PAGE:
Heinkel He 118

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He 118
Heinkel He 118.jpg
Role Dive bomber
National origin Germany
Manufacturer Heinkel
Designer Siegfried and Walter Günter
Number built 15

The Heinkel He 118 was a prototype German monoplane dive bomber design that lost out to the Junkers Ju 87 Stuka in the 1930s, and was never ordered by the Luftwaffe.


Designed by the Günter brothers, the He 118 followed many of the design notes of the Günter's designs of the era, notably the elliptical wing planform and rounded tail surfaces. It was in many ways an aluminum version of the mixed-construction Heinkel He 70 Blitz, strengthened for dive bombing.

It was a conventional cantilever monoplane with an inverted gull wing of elliptical planform mounted mid-way up the fuselage. It was considerably more streamlined than the Junkers competitor, with retractable landing gear and an internal bomb bay.

As designed it was limited to filling a role similar to an attack bomber like the Henschel Hs 123 rather than a true dive bomber like the Junker Ju 87. It was limited to bombing from a shallow angle, more properly known as "glide bombing", with the second crew member acting as the bomb aimer.

Production and testing[edit]

In trials, it was discovered that the maximum dive angle was only 50°. In June 1936, Ernst Udet took the He 118 on a test flight but after commencing his first dive from about 13,000 feet the propeller suddenly feathered, shearing the reduction gears, and the He 118 disintegrated, leaving Udet to parachute to safety. The Ju 87 repeatedly demonstrated dives at 90 degrees with no trouble, and so won the contract.

Heinkel complained in his biography that Udet ignored instructions and flew the aircraft outside of its limits. He suggests that the failure doomed his design, in spite of being unable to dive vertically like the Stuka.

Of the 15 He 118s built, two went to Japan where they were designated DXHe, however the aircraft disintegrated during Japanese flight tests. The 13-Shi (1939) design specification that led to the Yokosuka D4Y naval dive bomber may have been inspired by the He 118,[1] but otherwise the two aircraft had little in common.[2]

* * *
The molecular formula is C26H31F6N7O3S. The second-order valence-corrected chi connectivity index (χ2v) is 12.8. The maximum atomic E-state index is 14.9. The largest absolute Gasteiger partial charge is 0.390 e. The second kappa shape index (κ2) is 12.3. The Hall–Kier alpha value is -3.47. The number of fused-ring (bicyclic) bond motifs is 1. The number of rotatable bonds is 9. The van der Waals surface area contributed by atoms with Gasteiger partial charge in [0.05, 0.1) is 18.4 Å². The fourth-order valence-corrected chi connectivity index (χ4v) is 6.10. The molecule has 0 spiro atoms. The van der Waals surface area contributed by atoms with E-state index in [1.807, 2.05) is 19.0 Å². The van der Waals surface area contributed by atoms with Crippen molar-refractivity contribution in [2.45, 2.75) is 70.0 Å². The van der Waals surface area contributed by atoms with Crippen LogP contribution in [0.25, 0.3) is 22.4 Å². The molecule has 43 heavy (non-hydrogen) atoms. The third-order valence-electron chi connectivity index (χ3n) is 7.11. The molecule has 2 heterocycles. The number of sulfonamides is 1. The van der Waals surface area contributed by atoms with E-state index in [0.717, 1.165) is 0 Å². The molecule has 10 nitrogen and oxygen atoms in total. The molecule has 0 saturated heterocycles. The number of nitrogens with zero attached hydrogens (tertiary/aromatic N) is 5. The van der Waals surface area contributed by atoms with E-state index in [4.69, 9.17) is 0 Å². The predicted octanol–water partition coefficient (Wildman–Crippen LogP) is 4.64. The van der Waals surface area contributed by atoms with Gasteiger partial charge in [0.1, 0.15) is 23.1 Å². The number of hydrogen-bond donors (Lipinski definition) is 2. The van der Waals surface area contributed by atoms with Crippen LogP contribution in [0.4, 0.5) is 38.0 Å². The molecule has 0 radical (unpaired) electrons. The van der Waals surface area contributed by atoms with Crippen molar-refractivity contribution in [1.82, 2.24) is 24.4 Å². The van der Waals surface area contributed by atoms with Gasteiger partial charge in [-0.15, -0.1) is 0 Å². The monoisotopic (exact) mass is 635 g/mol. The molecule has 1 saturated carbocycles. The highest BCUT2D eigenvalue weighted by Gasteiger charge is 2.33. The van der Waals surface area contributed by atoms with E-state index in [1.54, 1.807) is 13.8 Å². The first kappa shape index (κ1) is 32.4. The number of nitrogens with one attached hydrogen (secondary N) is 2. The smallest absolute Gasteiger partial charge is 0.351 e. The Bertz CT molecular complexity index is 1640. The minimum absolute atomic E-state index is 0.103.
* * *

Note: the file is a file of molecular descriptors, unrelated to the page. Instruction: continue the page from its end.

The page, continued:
Heinkel used another exampled as a flying testbed for the Heinkel HeS 3 turbojet, with the jet engine slung under its fuselage. Although its pilot took off and landed using the He 118s piston engine, he started the turbojet engine in flight and flew under its power in July 1939, the first time an aircraft flew under jet power. The following month the similarly powered Heinkel He 178 would make the first flight powered entirely by a turbojet engine.[3]


  • He 118 : Dive bomber prototypes.
  • He 118A-1 : Eight production aircraft, powered by a 634 kW (850 hp) DB 600C engine.
  • DXHe1: Two He 118s supplied to the Imperial Japanese Navy Air Service for evaluation in 1938.



Specifications (He 118A-01)[edit]

Data from Warplanes of the Third Reich[4]

General characteristics

  • Crew: Two
  • Length: 11.81 m (38 ft 8¾ in)
  • Wingspan: 15.10 m (49 ft 6½ in)
  • Height: 4.19 m (13 ft 8¾ in)
  • Wing area: 37.71 m² (405.8 ft²)
  • Empty weight: 2,705 kg (5,952 lb)
  • Loaded weight: 4,128 kg (9,082 lb)
  • Powerplant: 1 × Daimler-Benz DB 600C 12-cylinder liquid-cooled supercharged piston engine, 679 kW (910 hp) at 4,000 m (13,120 ft)


  • Maximum speed: 394 km/h (213 knots, 245 mph) at 6,000 m (19,685 ft)
  • Cruise speed: 335 km/h (181 knots, 208 mph) at 4,000 m (13,120 ft)
  • Range: 1,050 km (567 nmi, 652 mi)
  • Climb to 2,000 m (6,560 ft):


See also[edit]

Related development
Related lists


  1. ^ Friedman, Norman (2014). Naval Anti-Aircraft Guns and Gunnery. Seaforth Publishing. p. 33. ISBN 9781473853089. 
  2. ^ Smith, Peter C. (2008). Dive Bomber!: Aircraft, Technology, and Tactics in World War II. Stackpole Books. ISBN 9780811748421. ...the Japanese Navy were still impressed with some of the design features of the ill-fated He 118, but whether it influenced the final design of the Yokosuka D4Y is open to question. 
  3. ^ Guttman, Robert, "Heinkel's Jet Test-Bed," Aviation History, March 2012, p. 15.
  4. ^ Green 1972, p. 327.
  • Green, William. Warplanes of the Third Reich. New York: Doubleday, 1972. ISBN 0-385-05782-2.